*And, as I long to see these things, I find myself drawn to writing them in order to fulfill that desire.

 * * *

Since this is supposed to be a Friday Five post, here are two more unrelated Things you may be interested in checking out:

1. An awesome blog post analyzes the concept of the “Man Card”, which basically a way of metaphorically and jokingly measuring a person’s manliness:

“The Man Card concept specifically, however, is insulting to men and women in what it’s saying about our respective roles. Men are supposed be this way, not that way. Do these things, not those things. You’re not a man if you don’t fit society’s (or some section thereof’s) definition of one, and, unfortunately, people who joke this way are denigrating empathy, sympathy, respect for women, honesty, sensitivity, and responsibility. They’re saying real men prize getting their way over cooperating or compromising. Real men don’t care what their girlfriends or wives think. Real men do what they want.

This is dangerous.”

2. Check out Malinda Lo’s Guide to YA. Malinda Lo is the author of a great Cinderella retelling, called Ash, and she’s writing a multitude of posts YA novels, particularly those with lesbian, gay, bisexual, and transgender characters or issues. If you’re a writer at all interested in writing about GBLTQ characters or issues, then I highly recommend working your way through this reading list.


Nov 12 2013

Book Review: Dying is My Business by Nicholas Kaufmann

(Cover) Dying is My Business by Nicholas Kaufmann“Coming back from the dead feels less like a miracle than like waking up with the world’s most debilitating hangover.”

Dear Mr. Kaufmann,

First you invade my dream with creepy pictures. Now this.

I had plans, you know. I had things to do. But no, you had to provide me with the awesome that is Dying is My Business. Now my laundry remains unfolded. Stacks of papers and other detritus continue to clutter my shelves. All the words I planned to write remain unwritten. And I’m can’t seem to rub the glue from my eyes, as I try to recover from the hours of sleep I lost last night in the desperate need to finish reading.

I was absorbed by the story from page one, when Trent wakes from being shot and killed yet again with another dried out husk of a body nearby. The trade off for his return to life is that someone else must die.  As an apparent side effect of his condition, Trent has also lost all of his memories beyond one year before. He’s been taken in by Underwood, a twisted and violent crime boss, who exploits his abilities and sends him out to “collect” various things. Trent’s latest assignment to collect a mysterious box quickly leads him into a new understanding of the world, a world that includes magic, gargoyles, and a whole slew of things most people never knew existed.

Having an amnesiac main character can potentially be annoying, if not handled well. But Trent as a character is spot on. His loss of self and personal history has caused him to be cynical and fatalistic in understandable ways. He longs for the truth about his past without becoming tedious or whiny, and it’s easy to see how Underwood could have drawn him in by promising those truths. Trent is sometimes protagonist, sometimes antagonist, and sometimes both. He carries a great level of guilt for the lives he’s taken and the crimes he’s committed, making for a conflicted and fascinating character.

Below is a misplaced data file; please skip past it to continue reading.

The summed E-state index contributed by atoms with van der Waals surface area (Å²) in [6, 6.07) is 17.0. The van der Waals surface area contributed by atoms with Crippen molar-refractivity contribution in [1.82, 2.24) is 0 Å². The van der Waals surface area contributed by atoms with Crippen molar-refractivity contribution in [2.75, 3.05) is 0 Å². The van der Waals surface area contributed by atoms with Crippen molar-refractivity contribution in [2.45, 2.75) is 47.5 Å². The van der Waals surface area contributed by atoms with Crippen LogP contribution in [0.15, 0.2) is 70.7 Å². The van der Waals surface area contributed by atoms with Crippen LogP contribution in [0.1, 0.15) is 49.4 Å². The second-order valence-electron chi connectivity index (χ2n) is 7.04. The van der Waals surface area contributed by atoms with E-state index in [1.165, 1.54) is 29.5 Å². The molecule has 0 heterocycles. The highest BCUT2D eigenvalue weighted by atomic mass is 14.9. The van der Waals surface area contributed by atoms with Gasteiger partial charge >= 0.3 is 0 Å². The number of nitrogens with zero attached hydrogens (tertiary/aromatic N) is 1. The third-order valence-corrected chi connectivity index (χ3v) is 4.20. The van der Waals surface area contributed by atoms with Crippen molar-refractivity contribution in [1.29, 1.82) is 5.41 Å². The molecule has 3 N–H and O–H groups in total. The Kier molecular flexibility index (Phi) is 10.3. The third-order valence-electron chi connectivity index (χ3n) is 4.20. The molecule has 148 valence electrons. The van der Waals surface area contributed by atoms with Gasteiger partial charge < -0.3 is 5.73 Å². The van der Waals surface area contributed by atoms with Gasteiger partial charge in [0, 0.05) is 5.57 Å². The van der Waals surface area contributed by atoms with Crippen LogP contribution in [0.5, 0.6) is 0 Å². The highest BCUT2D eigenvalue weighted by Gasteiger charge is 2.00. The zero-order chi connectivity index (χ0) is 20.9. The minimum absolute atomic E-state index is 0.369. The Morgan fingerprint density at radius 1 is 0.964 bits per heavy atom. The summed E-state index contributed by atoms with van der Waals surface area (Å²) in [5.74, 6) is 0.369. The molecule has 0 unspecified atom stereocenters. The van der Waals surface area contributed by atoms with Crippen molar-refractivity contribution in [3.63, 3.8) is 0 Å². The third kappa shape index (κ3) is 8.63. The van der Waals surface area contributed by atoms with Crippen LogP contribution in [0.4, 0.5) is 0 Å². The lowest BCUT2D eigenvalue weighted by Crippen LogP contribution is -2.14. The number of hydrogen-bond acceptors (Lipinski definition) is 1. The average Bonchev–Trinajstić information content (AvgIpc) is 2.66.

Now, can I just take a moment express my love for Bethany? This diminutive, spright-like young woman with a passion for the rules, a troubled past, and vest full of charms that will lay you on your ass has won my heart. She is hard edged, intelligent, honest, and kind. She is, in a phrase, many kinds of awesome.

And then there is poor, poor Thompson Thornton (Whoops. Knew I was getting it wrong). My heart is all asunder from his hopeful bravery and ability to crack jokes in the face of his tragedy.

I have love for all the characters really, even the nasty ones. Underwood and his cronies are cruel and unsettling in the most delightful ways. The Black Knight is destructive, powerful, and greedy for power. I shiver at the thought of ever meeting anyone of them in a dark alley.

Last night, I could not stop reading. I turned page after page, ignoring the episodes of Big Bang Theory my roommate turned on and loosing — as I mentioned — much sleep. I continued reading even as my friend began to turn of all the lights in the house, leaving only a single lamp behind my head to illuminate the pages.

Upon finally reaching the end, I began to flail. “No!” I cried, waking my roommate from her deep slumber. “Why?! Why is it over? I need more book! Why isn’t there more book?!”

You’re ending gave me chills, and I find myself awash with feels, saddened and maddened that it’s over. How can it be over, when I want so much to keep reading, to know what happens next, to know the fates of the characters I’ve come to love?

Why would you do this to me, Mr. Kaufmann? What am I supposed to do with my life now?

This had better be the beginning of a series with the second book to come in the near future. Because if I do not have the sequel soon, I will be forced find a way to flay you in a manner that would make Underwood grin.

Sincerely, you’re humble reader,

Andrea

PS. Giveaway! —> Those moved to book-lust by my review/letter, may be interested to know that LazyDay.CA has three copies of Dying Is My Business they’re offering as part of a free giveaway, which ends December 1. (Found via Mr. Kaufmann’s website: www.nicholaskaufmann.com.)

 


Nov 3 2013

Books Completed in October

1. In Search of Captain Zero: A Surfer’s Road Trip Beyond the End of the Road, by Allan Weisbecker (***1/2)
2. Zone One (audio book), by Colson Whitehead (****)
3. Under the Tuscan Sun, by Frances Mayes (****)
4. Day Watch, by Sergei Lukyanenko (***1/2)
5. Alice in Wonderland: A Color Primer, by Jennifer Adams, art by Alison Oliver (*****)
6. The War of the Worlds, by HG Wells (***1/2)
7. A Stir of Echoes, by Richard Matheson (****)
8. The Eye Book, by Dr. Seuss (writing as Theo LeSieg) (****)
9. American Elsewhere, by Robert Jackson Bennett (*****)

REVIEWS: Continue reading


Oct 7 2013

Books Completed in September

1. The Casual Vacancy, by J.K. Rowling (****)
2. Burnout, written by Rebecca Donner, illustrated by Inaki Miranda (**1/2)
3. The Outcast Oracle, by Laury A Egan (****)
4. The Ocean at the End of the Lane, by Neil Gaiman (*****)
5. Sister Slam and the Poetic Motormouth Road Trip, by Linda Oatman High (***1/2)
6. Memento Mori, by Murial Spark (****)
7. Parable of the Sower, by Octavia E Butler (*****)
8. Parable of the Talents, by Octavia E Butler (****)
9. Shadow, by Suzy Lee (*****)

Reviews are behind the cut.

Continue reading